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As society suffers, Big Pharma gets stronger and wealthier
By Ethan Huff // Feb 15, 2021

The mergers and acquisitions that are constantly taking place within Big Pharma and the United States "healthcare" system at large are helping the drug industry to rake in record profits, even as more lives than ever before are being destroyed in the process.


Rep. Katie Porter (D-Calif.) published a damning report on Jan. 29 outlining the horrors of this deathcare system, and calling on Congress to enact "comprehensive, urgent reform" to fix it.

Entitled, "Killer Profits: How Big Pharma Takeovers Destroy Innovation and Harm Patients," Porter's report reveals how in just the past decade alone, the number of "large, international pharmaceutical companies (has) decreased six-fold, from 60 to 10."

The claim by company executives is that these consolidations are needed to increase operational efficiency, however Porter's report explains that "digging a level deeper" exposes "a troubling industry-wide trend of billions of dollars of corporate resources going toward acquiring other pharmaceutical corporations with patent-protected blockbuster drugs instead of putting those resources toward discovery of new drugs."

In truth, nearly every pharmaceutical merger and acquisition that takes place is meant to boost stock prices, stop competitors, and / or acquire some new blockbuster drug that has the potential to bring in an enormous revenue stream.

It is all about the money, in other words. We know the pharmaceutical industry does not care one iota about helping people get healthy because pharmaceutical drugs cause more harm than good, despite being the only approved form of "medicine" in America.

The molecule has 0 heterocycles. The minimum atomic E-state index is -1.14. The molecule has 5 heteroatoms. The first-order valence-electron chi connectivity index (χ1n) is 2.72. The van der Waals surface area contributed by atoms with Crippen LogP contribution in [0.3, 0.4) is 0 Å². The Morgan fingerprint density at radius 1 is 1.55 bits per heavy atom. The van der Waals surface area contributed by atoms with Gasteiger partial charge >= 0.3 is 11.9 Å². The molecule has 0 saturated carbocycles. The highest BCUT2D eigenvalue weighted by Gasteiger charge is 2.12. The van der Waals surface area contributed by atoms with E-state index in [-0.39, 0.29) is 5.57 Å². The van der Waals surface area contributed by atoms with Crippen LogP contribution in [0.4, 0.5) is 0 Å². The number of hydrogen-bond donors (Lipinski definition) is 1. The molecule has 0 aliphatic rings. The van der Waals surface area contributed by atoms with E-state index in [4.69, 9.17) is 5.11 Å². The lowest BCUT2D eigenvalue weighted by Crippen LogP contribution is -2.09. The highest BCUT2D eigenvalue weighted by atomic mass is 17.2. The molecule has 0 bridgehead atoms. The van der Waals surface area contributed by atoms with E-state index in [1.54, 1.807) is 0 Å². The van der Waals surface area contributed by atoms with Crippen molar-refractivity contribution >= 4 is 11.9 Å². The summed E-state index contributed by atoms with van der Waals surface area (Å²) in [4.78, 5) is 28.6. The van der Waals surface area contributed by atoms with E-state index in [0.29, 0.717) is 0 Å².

"Instead of spending on innovation, Big Pharma is hoarding its money for salaries and dividends," the report explains, "all the while swallowing smaller companies, thus making the marketplace far less competitive."

More related news about the pharmaceutical drug cartels can be found at Corruption.news.

Trump's tax giveaway to the wealthy allowed 12 of the biggest pharmaceutical companies to buy back stocks

In a series of tweets, Porter wrote that Big Pharma loves to gobble up biotechnology firms that would otherwise be its competition. As soon as these smaller companies are acquired, all innovation "stops," she says.

"The culture of creativity is killed," Porter warns. "The small firm's vision is lost, and the big firm's profits become priority."

Porter's report features exclusive interviews with former Immunex, and later Amgen employees, who help make the case that consolidation never really helps people, and instead just "curbs innovation at the expense of patients."

"Our report is clear: Consolidation destroys scientific cultures that once celebrated creativity and transforms them into places that cater to the whims of shortsighted shareholders," Porter says.

Drug companies love to claim that lowering the prices of prescription drugs is what kills innovation. The reality, however, is that prescription drug prices have only continued to skyrocket at the same time that innovation has shrunk to almost nothing.

"Instead, they've dedicated more and more of their funds to enrich shareholders or to purchase other companies to eliminate competition."

Back in 2018 when Donald Trump awarded a massive "tax giveaway to the wealthy," the report further explains, "12 of the biggest pharmaceutical companies spent more money on stock buybacks than on research and development."

All of these factors and more have made Big Pharma the largest, wealthiest political and societal force for evil this world has ever seen. Both sides of the political aisle are propagating its success, and We the People are getting dumber, sicker and more disenfranchised with each passing day.

"Competition is central to capitalism," Porter indicated in a press release about her report.

"As our report shows, Big Pharma has little incentive to invest in new, critically needed drugs. Instead, pharmaceutical giants are free to devote their resources to acquiring smaller companies that might otherwise force them to compete."

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